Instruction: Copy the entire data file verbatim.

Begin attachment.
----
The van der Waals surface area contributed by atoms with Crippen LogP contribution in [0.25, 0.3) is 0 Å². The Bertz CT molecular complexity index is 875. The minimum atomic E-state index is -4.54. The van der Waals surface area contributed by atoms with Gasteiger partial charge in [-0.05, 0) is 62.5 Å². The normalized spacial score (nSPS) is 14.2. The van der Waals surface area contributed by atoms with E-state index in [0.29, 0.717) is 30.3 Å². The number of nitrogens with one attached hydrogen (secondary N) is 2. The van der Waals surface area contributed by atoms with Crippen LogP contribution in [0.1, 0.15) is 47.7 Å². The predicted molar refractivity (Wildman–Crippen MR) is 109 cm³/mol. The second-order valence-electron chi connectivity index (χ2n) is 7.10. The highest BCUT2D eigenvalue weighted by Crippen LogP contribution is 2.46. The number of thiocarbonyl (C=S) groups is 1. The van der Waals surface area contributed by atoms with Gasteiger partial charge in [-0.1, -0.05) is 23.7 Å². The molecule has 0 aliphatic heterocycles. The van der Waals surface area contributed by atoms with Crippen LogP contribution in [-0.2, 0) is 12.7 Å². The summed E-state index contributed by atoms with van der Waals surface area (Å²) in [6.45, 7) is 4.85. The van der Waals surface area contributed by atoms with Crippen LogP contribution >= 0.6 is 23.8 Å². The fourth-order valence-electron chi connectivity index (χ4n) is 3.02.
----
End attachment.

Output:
The van der Waals surface area contributed by atoms with Crippen LogP contribution in [0.25, 0.3) is 0 Å². The Bertz CT molecular complexity index is 875. The minimum atomic E-state index is -4.54. The van der Waals surface area contributed by atoms with Gasteiger partial charge in [-0.05, 0) is 62.5 Å². The normalized spacial score (nSPS) is 14.2. The van der Waals surface area contributed by atoms with E-state index in [0.29, 0.717) is 30.3 Å². The number of nitrogens with one attached hydrogen (secondary N) is 2. The van der Waals surface area contributed by atoms with Crippen LogP contribution in [0.1, 0.15) is 47.7 Å². The predicted molar refractivity (Wildman–Crippen MR) is 109 cm³/mol. The second-order valence-electron chi connectivity index (χ2n) is 7.10. The highest BCUT2D eigenvalue weighted by Crippen LogP contribution is 2.46. The number of thiocarbonyl (C=S) groups is 1. The van der Waals surface area contributed by atoms with Gasteiger partial charge in [-0.1, -0.05) is 23.7 Å². The molecule has 0 aliphatic heterocycles. The van der Waals surface area contributed by atoms with Crippen LogP contribution in [-0.2, 0) is 12.7 Å². The summed E-state index contributed by atoms with van der Waals surface area (Å²) in [6.45, 7) is 4.85. The van der Waals surface area contributed by atoms with Crippen LogP contribution >= 0.6 is 23.8 Å². The fourth-order valence-electron chi connectivity index (χ4n) is 3.02.